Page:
Mercy Ships Volunteer Teachers Mold the Next Generation of Humanitarians

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On World Teachers’ Day, Mercy Ships recognizes volunteer teachers who have taught more than 800 international students on its hospital ships since 1978

Teachers and students on the dock by the Africa Mercy in Madagascar, 2015

The 2016 Academy onboard Mercy Ships has an international faculty from 5 countries and 55 students representing 9 countries.

Whether it be in discussions about the free surgeries happening a few decks down or the healthcare training of African medical professionals on board, the teachers draw from their unique environment to inspire the next generation.

Kim Robinson has spent nearly nine years volunteering on the world’s largest private hospital ship, Africa Mercy, as a teacher in the [Mercy Ships Academy.
Founded in 1978, Mercy Ships is a global, faith-based charity that uses a state-of-the-art hospital ship to provide lifesaving and life-changing medical care to children, teens and adults in developing nations who lack access to healthcare.

Robinson is one of 210 volunteer teachers around the world who has spent time teaching more than 800 international students on the ship since its founding in 1978.

On World Teachers’ Day, Mercy Ships recognizes its volunteer teachers who have donated their time and skills to teach children in a unique learning environment on board its floating hospital ship. The school staff at the Academy includes teachers from five nations who work with students from nine nations, which provides a multicultural classroom environment for daily studies.

As a long-term volunteer, Robinson has been aboard Africa Mercy, the ship dedicated to the continent of Africa, since August 2007. For the last five years, she has taught English and Bible classes to sixth- through 12th-grade students in the ship’s Academy. She has also taught French, math and biology during her time on the ship.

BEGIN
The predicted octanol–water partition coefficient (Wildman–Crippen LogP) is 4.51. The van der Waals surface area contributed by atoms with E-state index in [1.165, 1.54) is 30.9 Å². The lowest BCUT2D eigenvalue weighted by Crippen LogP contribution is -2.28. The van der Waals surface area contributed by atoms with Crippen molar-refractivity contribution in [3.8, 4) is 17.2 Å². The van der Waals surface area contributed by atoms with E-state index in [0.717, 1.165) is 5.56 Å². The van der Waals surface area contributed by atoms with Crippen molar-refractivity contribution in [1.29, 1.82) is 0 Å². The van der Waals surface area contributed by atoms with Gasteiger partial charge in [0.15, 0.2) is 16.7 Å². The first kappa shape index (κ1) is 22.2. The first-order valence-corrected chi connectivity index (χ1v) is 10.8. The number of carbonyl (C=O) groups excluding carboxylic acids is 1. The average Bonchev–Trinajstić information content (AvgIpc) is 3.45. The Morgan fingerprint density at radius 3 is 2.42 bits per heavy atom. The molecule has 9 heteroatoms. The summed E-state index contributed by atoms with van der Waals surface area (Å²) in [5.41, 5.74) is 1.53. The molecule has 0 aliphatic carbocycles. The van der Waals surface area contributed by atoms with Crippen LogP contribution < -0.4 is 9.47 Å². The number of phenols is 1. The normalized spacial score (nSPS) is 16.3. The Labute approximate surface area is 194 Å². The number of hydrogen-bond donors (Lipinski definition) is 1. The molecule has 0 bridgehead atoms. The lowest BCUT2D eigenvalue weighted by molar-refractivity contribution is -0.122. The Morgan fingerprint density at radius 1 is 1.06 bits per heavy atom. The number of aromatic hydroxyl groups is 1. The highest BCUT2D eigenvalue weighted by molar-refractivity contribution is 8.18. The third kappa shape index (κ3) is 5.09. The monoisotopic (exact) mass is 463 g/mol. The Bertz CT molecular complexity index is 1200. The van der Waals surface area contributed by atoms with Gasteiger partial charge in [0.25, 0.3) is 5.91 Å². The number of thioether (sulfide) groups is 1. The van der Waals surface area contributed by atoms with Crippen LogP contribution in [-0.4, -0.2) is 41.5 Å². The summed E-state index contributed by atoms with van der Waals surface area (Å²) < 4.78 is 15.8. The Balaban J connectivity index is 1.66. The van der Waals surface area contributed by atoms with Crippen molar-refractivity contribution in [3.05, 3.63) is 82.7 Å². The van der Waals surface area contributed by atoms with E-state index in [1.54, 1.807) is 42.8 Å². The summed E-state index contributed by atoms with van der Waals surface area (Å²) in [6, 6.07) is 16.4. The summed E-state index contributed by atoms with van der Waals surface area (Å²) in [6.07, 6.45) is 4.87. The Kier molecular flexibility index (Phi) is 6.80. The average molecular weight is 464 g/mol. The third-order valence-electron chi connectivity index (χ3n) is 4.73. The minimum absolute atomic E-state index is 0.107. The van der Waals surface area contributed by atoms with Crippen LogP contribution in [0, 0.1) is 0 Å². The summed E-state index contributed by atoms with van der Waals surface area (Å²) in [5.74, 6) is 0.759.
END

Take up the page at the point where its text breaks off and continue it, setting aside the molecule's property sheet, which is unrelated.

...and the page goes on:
The students make the experience fulfilling, Robinson said.

“Seeing students blossom here is so rewarding. In many ways our small school creates a sense of family, and students become genuine learners who care for each other,” Robinson said. “I love the willingness of each child in our Academy to learn new ideas and skills and the joy the older ones have encouraging and helping the younger ones.”

Robinson’s responsibilities include building the curriculum for the school and tutoring English as a second language (ESL) adults who want to move forward in their careers. She has also given back to struggling African schools.

“I had the opportunity to interface with several African schools in Sierra Leone, South Africa and Liberia, helping them with their building projects, teaching methods, textbooks and offering teacher support. Though what we did may have seemed slight at the time, it was immensely encouraging to the schools,” she said.

Volunteer teachers in Mercy Ships Academy teach students much more than the traditional subjects of math and science. In addition to educating them about the history, culture and economic situation of each country Mercy Ships has visited, teachers use every opportunity to help students realize their community is bigger than their immediate peers and family.